Monday, November 09, 2015

“Entertainment”– Movie Review



On the closing night of The Film Society Of Lincoln Center’s New Directors/New Films series this past Spring, I saw the drama “Entertainment”, directed by Rick Alverson.


While a stand-up comedian tours the southwest, he desperately tries to restore the relationship with his daughter – but will his life fall apart before he has the opportunity to do so?


Whether bars, nightclubs or prisons, Neil (Gregg Turkington) plays them all as he tours extensively throughout the Mojave Desert. Leading a lonely life on the road, he desperately tries to connect with the one person that still matters to him: his estranged daughter. Calling her each night after his set, Neil only gets her voicemail because of the time difference; despite leaving detailed messages, however, she never calls back. Disengaged from most everyone else in the world, Neil chooses to meet with a cousin, John (John C. Reilly), who lives in the area. Being a businessman, John doesn’t quite get Neil’s routine, which is really not intended for mainstream audiences in the first place.

Accompanying Neil on the tour is a teenager (Tye Sheridan) trying to break into show business as a pantomime. As his opening act, the young man tries to engage with the comedian, who remains distant; their relationship stays professional, never personal, but always cordial. One of their few times of extended interaction is when a heckler attacks the comedian after his show; the teen helps Neil locate his now-broken eyeglasses and takes him back to the motel room which they’ll share. Now playing the worst dumps which pay little (if at all), it seems Neil’s career as a comedian is just about over.

Finally, some small ray of hope comes when the comedian is offered a job in Hollywood; he accepts a gig playing a party at a Hollywood mansion to be attended by many influential show business people. Neil leaves telephone messages to his daughter that he’ll impress some of the big shot guests and wind up getting bigger and better bookings. But when the big day finally arrives, all is not well; seeing those in attendance, the comedian suddenly has a panic attack and experiences a bit of a meltdown. But will he be able to recover in time to make his performance the success he originally envisioned?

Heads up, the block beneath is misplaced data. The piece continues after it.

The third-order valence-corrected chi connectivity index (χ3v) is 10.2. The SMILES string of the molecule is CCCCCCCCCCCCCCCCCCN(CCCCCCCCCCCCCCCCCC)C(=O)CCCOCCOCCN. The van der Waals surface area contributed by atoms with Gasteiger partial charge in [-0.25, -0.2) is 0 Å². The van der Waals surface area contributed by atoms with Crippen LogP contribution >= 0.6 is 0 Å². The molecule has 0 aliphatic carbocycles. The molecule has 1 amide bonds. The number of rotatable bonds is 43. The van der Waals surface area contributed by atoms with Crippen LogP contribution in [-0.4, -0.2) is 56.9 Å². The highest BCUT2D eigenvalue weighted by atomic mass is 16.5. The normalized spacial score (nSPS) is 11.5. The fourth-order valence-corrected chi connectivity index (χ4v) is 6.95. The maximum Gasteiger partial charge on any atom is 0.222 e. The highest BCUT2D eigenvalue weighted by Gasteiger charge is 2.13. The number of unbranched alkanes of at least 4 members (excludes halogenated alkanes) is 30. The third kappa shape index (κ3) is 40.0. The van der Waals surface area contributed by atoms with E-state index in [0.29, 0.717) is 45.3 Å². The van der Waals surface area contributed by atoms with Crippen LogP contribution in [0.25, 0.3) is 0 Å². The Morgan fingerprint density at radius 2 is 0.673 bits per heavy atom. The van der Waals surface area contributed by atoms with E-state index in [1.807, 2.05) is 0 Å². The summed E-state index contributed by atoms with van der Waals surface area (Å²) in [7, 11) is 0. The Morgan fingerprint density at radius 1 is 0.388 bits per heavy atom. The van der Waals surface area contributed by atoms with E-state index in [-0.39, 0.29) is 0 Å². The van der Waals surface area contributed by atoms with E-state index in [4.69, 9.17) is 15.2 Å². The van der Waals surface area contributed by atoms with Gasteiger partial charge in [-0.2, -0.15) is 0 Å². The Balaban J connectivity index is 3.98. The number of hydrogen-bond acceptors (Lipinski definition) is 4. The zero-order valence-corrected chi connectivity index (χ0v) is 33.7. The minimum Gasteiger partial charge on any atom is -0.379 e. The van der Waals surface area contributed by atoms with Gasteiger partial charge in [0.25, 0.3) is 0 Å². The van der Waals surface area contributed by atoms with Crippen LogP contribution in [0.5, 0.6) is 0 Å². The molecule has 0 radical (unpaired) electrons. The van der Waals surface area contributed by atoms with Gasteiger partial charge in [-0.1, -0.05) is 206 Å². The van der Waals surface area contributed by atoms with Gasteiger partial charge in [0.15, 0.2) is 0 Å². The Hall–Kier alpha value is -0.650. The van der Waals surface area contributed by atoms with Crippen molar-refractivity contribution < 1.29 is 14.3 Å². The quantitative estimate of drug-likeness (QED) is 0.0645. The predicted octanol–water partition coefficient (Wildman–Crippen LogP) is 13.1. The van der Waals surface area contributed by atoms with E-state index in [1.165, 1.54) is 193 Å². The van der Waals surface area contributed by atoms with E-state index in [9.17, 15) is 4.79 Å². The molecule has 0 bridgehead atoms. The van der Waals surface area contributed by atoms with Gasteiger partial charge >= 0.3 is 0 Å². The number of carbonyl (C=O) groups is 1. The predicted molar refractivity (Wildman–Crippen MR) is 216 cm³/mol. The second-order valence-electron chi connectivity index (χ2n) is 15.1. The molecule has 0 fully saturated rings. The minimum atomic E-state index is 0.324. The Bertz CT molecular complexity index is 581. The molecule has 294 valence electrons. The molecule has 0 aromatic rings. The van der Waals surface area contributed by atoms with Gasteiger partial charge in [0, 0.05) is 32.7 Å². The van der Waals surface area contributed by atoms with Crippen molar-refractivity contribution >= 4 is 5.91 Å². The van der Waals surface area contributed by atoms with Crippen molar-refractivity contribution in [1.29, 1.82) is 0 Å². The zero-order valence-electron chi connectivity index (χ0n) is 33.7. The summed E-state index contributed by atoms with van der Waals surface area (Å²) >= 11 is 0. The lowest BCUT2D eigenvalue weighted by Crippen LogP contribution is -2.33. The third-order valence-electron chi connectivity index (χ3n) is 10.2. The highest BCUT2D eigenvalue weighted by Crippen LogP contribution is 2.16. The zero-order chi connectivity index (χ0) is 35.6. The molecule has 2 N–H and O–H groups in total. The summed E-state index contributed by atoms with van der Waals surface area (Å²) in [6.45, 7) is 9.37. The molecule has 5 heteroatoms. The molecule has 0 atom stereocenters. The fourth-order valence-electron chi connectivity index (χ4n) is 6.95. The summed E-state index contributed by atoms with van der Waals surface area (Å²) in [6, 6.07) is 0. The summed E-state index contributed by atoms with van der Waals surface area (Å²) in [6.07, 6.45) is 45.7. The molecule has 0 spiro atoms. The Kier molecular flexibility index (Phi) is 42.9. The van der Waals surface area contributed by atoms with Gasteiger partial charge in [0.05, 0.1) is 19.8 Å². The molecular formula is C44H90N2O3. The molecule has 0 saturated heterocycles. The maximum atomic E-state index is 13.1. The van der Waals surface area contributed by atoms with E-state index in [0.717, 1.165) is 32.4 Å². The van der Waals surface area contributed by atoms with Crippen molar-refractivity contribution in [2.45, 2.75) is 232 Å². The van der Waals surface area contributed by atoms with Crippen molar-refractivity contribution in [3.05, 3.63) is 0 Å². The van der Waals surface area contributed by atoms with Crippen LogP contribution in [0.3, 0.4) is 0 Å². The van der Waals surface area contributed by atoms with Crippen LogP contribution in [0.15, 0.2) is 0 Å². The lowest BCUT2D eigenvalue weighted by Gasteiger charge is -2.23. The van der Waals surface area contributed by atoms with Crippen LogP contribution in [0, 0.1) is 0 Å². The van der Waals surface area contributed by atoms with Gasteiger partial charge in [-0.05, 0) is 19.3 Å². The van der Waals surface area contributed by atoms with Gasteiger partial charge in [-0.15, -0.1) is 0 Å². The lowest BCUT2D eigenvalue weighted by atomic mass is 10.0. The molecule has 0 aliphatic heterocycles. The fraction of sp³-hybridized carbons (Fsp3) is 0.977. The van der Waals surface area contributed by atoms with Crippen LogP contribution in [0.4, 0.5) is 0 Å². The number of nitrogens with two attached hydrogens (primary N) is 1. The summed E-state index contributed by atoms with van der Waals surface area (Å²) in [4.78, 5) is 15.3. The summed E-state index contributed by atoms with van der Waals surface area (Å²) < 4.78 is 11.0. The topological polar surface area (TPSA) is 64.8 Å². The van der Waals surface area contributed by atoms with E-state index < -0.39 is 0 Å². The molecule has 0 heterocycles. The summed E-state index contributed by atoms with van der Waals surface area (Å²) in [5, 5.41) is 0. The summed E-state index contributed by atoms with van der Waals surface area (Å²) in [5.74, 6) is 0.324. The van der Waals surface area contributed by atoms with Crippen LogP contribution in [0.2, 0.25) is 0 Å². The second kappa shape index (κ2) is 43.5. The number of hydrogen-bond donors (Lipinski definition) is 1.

Although many of the comedy bits by Gregg Turkington (AKA Neil Hamburger) are hilariously funny (albeit in the sickest and most disturbing way imaginable), it’s not enough to save “Entertainment” from being a creepfest. An exploration into the surreal with an obnoxious protagonist for whom it is difficult (if not impossible) to root, the audience is left on a wild ride of visual non-sequiturs that seem to have no purpose other than to confound the audience, rather than to lay out an intelligible story. Clearly, it is irony for this motion picture to be titled, “Entertainment”; a more accurate title might be “Torture”.

While scenes shot in the Mojave Desert are visually arresting, they certainly don’t make “Entertainment” worth seeing. Turkington portrays his character in an almost catatonic state, suggesting he’s either permanently medicated or recently lobotomized (maybe both). Given the episodic nature of the movie, he interacts with many characters who may or may not be more interesting than he is, but they are almost certainly more animated – arguably, there may be still photographs that are more lively. His constant state of stupefaction gets on your nerves in short order.

Following the screening was an interview with director Rick Alverson.  During Alverson’s question and answer session, he took a hard-to-explain movie and somehow made it even more incomprehensible (if that’s even possible). Mumbling, using incomplete sentences that trailed off with endless ellipses, he came off about as inarticulate as his film; he did appear to like inserting the word “trope” occasionally, perhaps in an effort to present the illusion that he knew what he was doing. Nevertheless, this didn’t prevent members of the audience from at least trying to inquire about the film in the plaintive hope of getting some semblance of an answer that made sense.

Entertainment (2015) on IMDb

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